On one of our visit of the quarry we observed an interesting phenomenon – interspecific feeding in birds. During our previous visits we found nests of nuthatches (Sitta europaea) and great spotted woodpeckers (Dendrocopos major) situated on the same tree, just one meter apart of each other. While nuthatches were already taking care of their nestlings, woodpeckers only incubated eggs. On our next visit we noticed that both woodpeckers and nuthatches come to the same cavity and both feed woodpeckers’ nestlings.

This phenomenon when individuals of one species feed offspring of another species is call interspecific feeding. It is sometimes found among birds, yet the origin of this behaviour is not well known and probably has no evolutionary impact. Shy in his review from 1982 mentioned several occurrences of interspecific feeding and proposed eight categories. Our case probably falls into the category “Close nesting of another species”. Nest cavity of nuthatches was close to the woodpeckers’ cavity and woodpecker nestlings are very loud, which could stimulate nuthatches into taking care of them even after they fledge their own offspring. This shows that even in a habitat such as a quarry and small forest fragment can be observed such interesting patterns in animal behaviour.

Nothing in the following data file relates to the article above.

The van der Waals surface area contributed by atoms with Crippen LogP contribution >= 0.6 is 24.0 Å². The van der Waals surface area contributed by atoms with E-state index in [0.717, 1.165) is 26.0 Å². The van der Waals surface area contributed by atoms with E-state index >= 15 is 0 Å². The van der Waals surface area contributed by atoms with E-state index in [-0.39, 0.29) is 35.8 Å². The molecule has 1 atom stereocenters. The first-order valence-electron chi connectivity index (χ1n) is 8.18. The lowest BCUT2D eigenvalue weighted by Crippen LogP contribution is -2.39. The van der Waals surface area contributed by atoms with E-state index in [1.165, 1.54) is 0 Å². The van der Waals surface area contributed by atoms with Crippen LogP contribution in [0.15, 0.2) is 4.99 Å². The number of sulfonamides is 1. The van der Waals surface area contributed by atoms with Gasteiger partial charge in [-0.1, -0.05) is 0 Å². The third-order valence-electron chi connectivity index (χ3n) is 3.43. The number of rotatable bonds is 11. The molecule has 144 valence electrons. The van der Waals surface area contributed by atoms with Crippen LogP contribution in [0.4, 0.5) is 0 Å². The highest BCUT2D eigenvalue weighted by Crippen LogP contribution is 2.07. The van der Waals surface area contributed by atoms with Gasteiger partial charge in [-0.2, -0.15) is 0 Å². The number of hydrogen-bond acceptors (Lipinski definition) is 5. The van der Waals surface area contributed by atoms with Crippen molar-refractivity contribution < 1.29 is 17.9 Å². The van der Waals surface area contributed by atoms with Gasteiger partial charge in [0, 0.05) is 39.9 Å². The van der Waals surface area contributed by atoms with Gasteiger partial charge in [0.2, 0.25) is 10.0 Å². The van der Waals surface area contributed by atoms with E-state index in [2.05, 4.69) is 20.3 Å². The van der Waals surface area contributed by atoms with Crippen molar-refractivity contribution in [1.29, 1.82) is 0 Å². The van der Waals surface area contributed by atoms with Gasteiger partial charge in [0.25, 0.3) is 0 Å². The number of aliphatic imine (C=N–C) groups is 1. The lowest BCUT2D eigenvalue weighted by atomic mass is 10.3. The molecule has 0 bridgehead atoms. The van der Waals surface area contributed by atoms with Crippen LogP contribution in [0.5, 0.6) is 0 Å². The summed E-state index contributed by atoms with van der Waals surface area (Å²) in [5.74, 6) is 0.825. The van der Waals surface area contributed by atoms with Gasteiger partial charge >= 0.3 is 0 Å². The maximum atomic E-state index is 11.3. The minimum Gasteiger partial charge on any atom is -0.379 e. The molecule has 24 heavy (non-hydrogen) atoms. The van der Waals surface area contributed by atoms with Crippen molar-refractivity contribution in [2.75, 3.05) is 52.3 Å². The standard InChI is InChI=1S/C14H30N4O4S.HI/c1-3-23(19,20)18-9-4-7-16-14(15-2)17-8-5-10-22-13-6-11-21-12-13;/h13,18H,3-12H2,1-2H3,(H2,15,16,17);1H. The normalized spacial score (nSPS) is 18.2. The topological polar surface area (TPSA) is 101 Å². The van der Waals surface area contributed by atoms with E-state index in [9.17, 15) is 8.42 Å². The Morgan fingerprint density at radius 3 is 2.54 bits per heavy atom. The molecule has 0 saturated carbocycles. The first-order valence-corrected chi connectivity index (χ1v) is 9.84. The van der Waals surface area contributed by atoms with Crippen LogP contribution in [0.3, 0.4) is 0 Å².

Key references:
Shy M. M. (1982) Interspecific feeding among birds: A review. Journal of Field Ornithology 53: 370-393.